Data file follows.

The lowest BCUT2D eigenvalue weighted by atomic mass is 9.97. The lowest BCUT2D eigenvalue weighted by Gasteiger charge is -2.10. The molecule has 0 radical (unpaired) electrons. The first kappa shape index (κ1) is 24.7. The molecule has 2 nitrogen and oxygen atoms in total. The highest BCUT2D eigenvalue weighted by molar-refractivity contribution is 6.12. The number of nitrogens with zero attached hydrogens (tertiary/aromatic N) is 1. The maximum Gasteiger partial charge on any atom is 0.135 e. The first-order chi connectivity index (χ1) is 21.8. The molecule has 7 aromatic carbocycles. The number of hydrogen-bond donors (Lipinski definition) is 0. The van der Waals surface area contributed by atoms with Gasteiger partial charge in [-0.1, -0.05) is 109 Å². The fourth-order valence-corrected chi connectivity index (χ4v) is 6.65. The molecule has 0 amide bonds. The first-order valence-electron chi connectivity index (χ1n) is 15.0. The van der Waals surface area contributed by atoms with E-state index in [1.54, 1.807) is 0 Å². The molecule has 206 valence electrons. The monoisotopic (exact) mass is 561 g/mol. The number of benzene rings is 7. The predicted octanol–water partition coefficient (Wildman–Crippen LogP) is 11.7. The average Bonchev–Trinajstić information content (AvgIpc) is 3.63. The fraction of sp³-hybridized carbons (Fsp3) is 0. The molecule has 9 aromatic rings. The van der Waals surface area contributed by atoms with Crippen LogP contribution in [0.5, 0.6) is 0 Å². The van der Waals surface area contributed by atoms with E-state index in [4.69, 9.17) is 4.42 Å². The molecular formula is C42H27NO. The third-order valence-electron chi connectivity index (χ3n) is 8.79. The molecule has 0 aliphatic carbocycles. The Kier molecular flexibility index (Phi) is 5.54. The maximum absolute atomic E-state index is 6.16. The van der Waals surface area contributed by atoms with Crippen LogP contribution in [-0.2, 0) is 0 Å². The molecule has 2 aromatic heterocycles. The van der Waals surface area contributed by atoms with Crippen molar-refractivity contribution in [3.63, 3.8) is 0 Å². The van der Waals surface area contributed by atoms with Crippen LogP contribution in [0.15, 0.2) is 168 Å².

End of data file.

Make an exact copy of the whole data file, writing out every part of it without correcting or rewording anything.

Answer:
The lowest BCUT2D eigenvalue weighted by atomic mass is 9.97. The lowest BCUT2D eigenvalue weighted by Gasteiger charge is -2.10. The molecule has 0 radical (unpaired) electrons. The first kappa shape index (κ1) is 24.7. The molecule has 2 nitrogen and oxygen atoms in total. The highest BCUT2D eigenvalue weighted by molar-refractivity contribution is 6.12. The number of nitrogens with zero attached hydrogens (tertiary/aromatic N) is 1. The maximum Gasteiger partial charge on any atom is 0.135 e. The first-order chi connectivity index (χ1) is 21.8. The molecule has 7 aromatic carbocycles. The number of hydrogen-bond donors (Lipinski definition) is 0. The van der Waals surface area contributed by atoms with Gasteiger partial charge in [-0.1, -0.05) is 109 Å². The fourth-order valence-corrected chi connectivity index (χ4v) is 6.65. The molecule has 0 amide bonds. The first-order valence-electron chi connectivity index (χ1n) is 15.0. The van der Waals surface area contributed by atoms with E-state index in [1.54, 1.807) is 0 Å². The molecule has 206 valence electrons. The monoisotopic (exact) mass is 561 g/mol. The number of benzene rings is 7. The predicted octanol–water partition coefficient (Wildman–Crippen LogP) is 11.7. The average Bonchev–Trinajstić information content (AvgIpc) is 3.63. The fraction of sp³-hybridized carbons (Fsp3) is 0. The molecule has 9 aromatic rings. The van der Waals surface area contributed by atoms with Crippen LogP contribution in [0.5, 0.6) is 0 Å². The van der Waals surface area contributed by atoms with E-state index in [4.69, 9.17) is 4.42 Å². The molecular formula is C42H27NO. The third-order valence-electron chi connectivity index (χ3n) is 8.79. The molecule has 0 aliphatic carbocycles. The Kier molecular flexibility index (Phi) is 5.54. The maximum absolute atomic E-state index is 6.16. The van der Waals surface area contributed by atoms with Crippen LogP contribution in [-0.2, 0) is 0 Å². The molecule has 2 aromatic heterocycles. The van der Waals surface area contributed by atoms with Crippen molar-refractivity contribution in [3.63, 3.8) is 0 Å². The van der Waals surface area contributed by atoms with Crippen LogP contribution in [0.15, 0.2) is 168 Å².